Directed by Scott Cooper (Hostiles) — Screenplay by Scott Cooper.
Netflix’s first major film release of 2023 is Scott Cooper’s (very late entry into the 2022 movie year) The Pale Blue Eye. The film, which is based on a historical fiction novel of the same name from author Louis Bayard, features an incredibly well-known author, Edgar Allan Poe, as a character that is integral to the narrative, and it should go without saying that the film does not come close to becoming even a little bit as notable as the author the creatives have built a fictional mystery around. That would be a tough ask, to be honest. Still, though, this is a pretty decent crime thriller, even if it won’t end up on many best of 2022 lists.
Directed by Lin-Manuel Miranda — Screenplay by Steven Levenson.
Hamilton-creator Lin-Manuel Miranda’s tick, tick… BOOM! is based on the Jonathan Larson musical of the same name and it tells the story of Jonathan Larson’s time as an aspiring composer and playwright in New York City in the early 1990s. Larson (played by Andrew Garfield) is about to turn thirty years old, and he is worried that he is about to miss his moment. While he is juggling paying his bills, working on his relationship with his girlfriend, Susan (played by Alexandra Shipp), and working as a waiter in a SoHo diner, he is also trying to complete his musical Superbia, which he has been working on for eight years, before it is to be presented a couple of days prior to his birthday. But Larson finds it difficult to find time for everyone in his life as he can constantly sense that time is ticking away inside his head.
The following is a spoiler review of Once Upon a Time in Hollywood — Directed by Quentin Tarantino.
Quentin Tarantino has claimed that he will only direct ten feature films, and, since he considers his latest film to be his ninth, that puts a lot of pressure on this penultimate effort as a director. Having just recently rewatched and reviewed his filmography as a director, I had prepared myself for this undeniable event film for cinephiles. When I walked out of the theater, I had a soft smile on my face, and I kept on repeating these words to my mother and sister, who had seen the film with me: “I think this is his most moving movie yet.” Once Upon a Time in Hollywood is tense but also laidback, sometimes violent but generally quite kind, and much to my own surprise, as Tarantino ended his film, I had a lump in my throat — I got a little bit choked up. Continue reading “REVIEW: Once Upon a Time in Hollywood (2019)”→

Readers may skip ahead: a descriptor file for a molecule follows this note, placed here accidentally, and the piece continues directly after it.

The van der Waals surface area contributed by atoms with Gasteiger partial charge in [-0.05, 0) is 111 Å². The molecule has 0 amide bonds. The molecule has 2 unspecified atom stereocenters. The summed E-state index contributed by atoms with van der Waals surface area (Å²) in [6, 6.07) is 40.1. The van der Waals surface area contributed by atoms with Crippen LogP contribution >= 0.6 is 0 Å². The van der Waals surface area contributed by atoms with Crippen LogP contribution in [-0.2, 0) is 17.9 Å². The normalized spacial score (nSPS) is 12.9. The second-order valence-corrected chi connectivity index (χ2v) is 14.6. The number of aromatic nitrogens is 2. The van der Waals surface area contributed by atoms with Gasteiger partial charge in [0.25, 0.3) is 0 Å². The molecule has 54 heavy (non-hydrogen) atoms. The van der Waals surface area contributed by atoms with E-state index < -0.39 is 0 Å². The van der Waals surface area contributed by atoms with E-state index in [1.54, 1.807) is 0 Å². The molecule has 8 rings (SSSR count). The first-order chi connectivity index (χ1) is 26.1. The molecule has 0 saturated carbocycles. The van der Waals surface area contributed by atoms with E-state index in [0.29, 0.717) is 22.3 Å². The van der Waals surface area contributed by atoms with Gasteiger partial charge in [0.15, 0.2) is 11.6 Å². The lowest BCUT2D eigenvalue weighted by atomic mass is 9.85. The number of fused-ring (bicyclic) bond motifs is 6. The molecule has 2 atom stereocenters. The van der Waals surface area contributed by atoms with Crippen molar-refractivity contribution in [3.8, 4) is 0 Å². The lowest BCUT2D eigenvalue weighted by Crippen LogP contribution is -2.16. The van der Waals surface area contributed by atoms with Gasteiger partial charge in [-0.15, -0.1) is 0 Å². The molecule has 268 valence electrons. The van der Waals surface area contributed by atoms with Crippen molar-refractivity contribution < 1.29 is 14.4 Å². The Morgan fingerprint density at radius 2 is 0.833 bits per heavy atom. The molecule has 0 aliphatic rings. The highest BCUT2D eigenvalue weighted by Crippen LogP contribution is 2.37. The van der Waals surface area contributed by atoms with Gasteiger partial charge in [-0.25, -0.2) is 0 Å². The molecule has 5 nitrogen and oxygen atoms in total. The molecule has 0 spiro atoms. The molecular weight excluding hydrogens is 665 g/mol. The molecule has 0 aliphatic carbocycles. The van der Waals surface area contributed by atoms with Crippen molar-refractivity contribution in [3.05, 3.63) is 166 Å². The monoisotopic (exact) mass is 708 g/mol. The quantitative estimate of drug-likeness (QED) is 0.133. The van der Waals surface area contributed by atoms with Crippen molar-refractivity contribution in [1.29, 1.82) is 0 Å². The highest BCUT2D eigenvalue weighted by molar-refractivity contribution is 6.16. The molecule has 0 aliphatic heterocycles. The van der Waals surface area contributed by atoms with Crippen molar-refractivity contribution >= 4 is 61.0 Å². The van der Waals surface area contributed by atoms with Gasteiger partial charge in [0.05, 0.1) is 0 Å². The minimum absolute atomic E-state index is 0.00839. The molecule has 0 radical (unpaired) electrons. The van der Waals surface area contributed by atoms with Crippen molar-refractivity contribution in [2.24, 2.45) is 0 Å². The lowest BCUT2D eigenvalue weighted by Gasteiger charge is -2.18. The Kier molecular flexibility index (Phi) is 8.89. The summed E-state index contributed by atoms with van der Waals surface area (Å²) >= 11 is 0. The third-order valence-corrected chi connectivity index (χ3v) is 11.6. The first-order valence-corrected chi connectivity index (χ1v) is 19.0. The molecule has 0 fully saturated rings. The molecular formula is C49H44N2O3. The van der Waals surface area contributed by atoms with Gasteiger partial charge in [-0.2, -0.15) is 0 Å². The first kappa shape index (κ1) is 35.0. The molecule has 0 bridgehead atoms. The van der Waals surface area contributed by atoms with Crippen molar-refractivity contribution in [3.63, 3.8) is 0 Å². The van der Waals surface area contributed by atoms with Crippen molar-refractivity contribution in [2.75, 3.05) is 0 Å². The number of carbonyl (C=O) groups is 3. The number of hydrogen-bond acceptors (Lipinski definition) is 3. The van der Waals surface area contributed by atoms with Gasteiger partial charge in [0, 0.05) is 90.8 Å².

The following is a review of The Favourite — Directed by Yorgos Lanthimos.
When I first saw the brilliant-but-beautifully-absurd The Lobster a couple of years ago, I was wildly impressed with this ‘new’ director that I thought I had come upon. That was an extremely assured but absurdist-to-the-bone English-language debut, and he followed it up with The Killing of a Sacred Deer, which is another successful but very odd film. I’ve enjoyed both of these English-language films, so I was, naturally, intrigued by his next inspired and auteurist foray into English-language filmmaking — The Favourite. Continue reading “REVIEW: The Favourite (2018)”→
The following is a review of Darkest Hour — Directed by Joe Wright.
Darkest Hour — not to be confused with The Darkest Hour, a 2011 alien invasion movie set in Russia — is the newest film from British director Joe Wright, who is behind such films as 2007’s beautiful, heart-wrenching, and soul-crushing Atonement. Continue reading “REVIEW: Darkest Hour (2017)”→